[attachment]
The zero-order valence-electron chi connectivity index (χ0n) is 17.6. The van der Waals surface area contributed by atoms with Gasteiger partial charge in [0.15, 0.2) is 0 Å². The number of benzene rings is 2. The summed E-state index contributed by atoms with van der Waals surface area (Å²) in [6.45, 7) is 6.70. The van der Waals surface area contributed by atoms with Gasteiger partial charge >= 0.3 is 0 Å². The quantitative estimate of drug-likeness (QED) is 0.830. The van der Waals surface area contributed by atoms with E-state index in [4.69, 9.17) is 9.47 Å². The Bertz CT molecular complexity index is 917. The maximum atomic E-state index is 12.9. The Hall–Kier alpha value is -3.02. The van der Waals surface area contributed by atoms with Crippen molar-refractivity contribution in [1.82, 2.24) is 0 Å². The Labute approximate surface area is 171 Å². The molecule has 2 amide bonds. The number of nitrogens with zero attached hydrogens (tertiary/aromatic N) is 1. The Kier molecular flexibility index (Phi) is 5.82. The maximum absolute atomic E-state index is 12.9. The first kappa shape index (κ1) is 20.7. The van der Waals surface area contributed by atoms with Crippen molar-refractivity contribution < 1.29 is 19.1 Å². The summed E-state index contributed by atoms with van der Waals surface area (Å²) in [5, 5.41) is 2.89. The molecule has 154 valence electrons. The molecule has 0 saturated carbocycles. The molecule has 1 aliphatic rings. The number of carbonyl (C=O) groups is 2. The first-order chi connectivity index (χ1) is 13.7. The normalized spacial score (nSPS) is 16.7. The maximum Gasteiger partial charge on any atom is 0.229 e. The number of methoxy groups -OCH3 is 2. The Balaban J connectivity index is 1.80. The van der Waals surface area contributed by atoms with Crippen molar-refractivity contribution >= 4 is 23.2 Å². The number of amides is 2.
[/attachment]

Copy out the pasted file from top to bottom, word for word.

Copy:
The zero-order valence-electron chi connectivity index (χ0n) is 17.6. The van der Waals surface area contributed by atoms with Gasteiger partial charge in [0.15, 0.2) is 0 Å². The number of benzene rings is 2. The summed E-state index contributed by atoms with van der Waals surface area (Å²) in [6.45, 7) is 6.70. The van der Waals surface area contributed by atoms with Gasteiger partial charge >= 0.3 is 0 Å². The quantitative estimate of drug-likeness (QED) is 0.830. The van der Waals surface area contributed by atoms with E-state index in [4.69, 9.17) is 9.47 Å². The Bertz CT molecular complexity index is 917. The maximum atomic E-state index is 12.9. The Hall–Kier alpha value is -3.02. The van der Waals surface area contributed by atoms with Crippen molar-refractivity contribution in [1.82, 2.24) is 0 Å². The Labute approximate surface area is 171 Å². The molecule has 2 amide bonds. The number of nitrogens with zero attached hydrogens (tertiary/aromatic N) is 1. The Kier molecular flexibility index (Phi) is 5.82. The maximum absolute atomic E-state index is 12.9. The first kappa shape index (κ1) is 20.7. The van der Waals surface area contributed by atoms with Crippen molar-refractivity contribution < 1.29 is 19.1 Å². The summed E-state index contributed by atoms with van der Waals surface area (Å²) in [5, 5.41) is 2.89. The molecule has 154 valence electrons. The molecule has 0 saturated carbocycles. The molecule has 1 aliphatic rings. The number of carbonyl (C=O) groups is 2. The first-order chi connectivity index (χ1) is 13.7. The normalized spacial score (nSPS) is 16.7. The maximum Gasteiger partial charge on any atom is 0.229 e. The number of methoxy groups -OCH3 is 2. The Balaban J connectivity index is 1.80. The van der Waals surface area contributed by atoms with Crippen molar-refractivity contribution >= 4 is 23.2 Å². The number of amides is 2.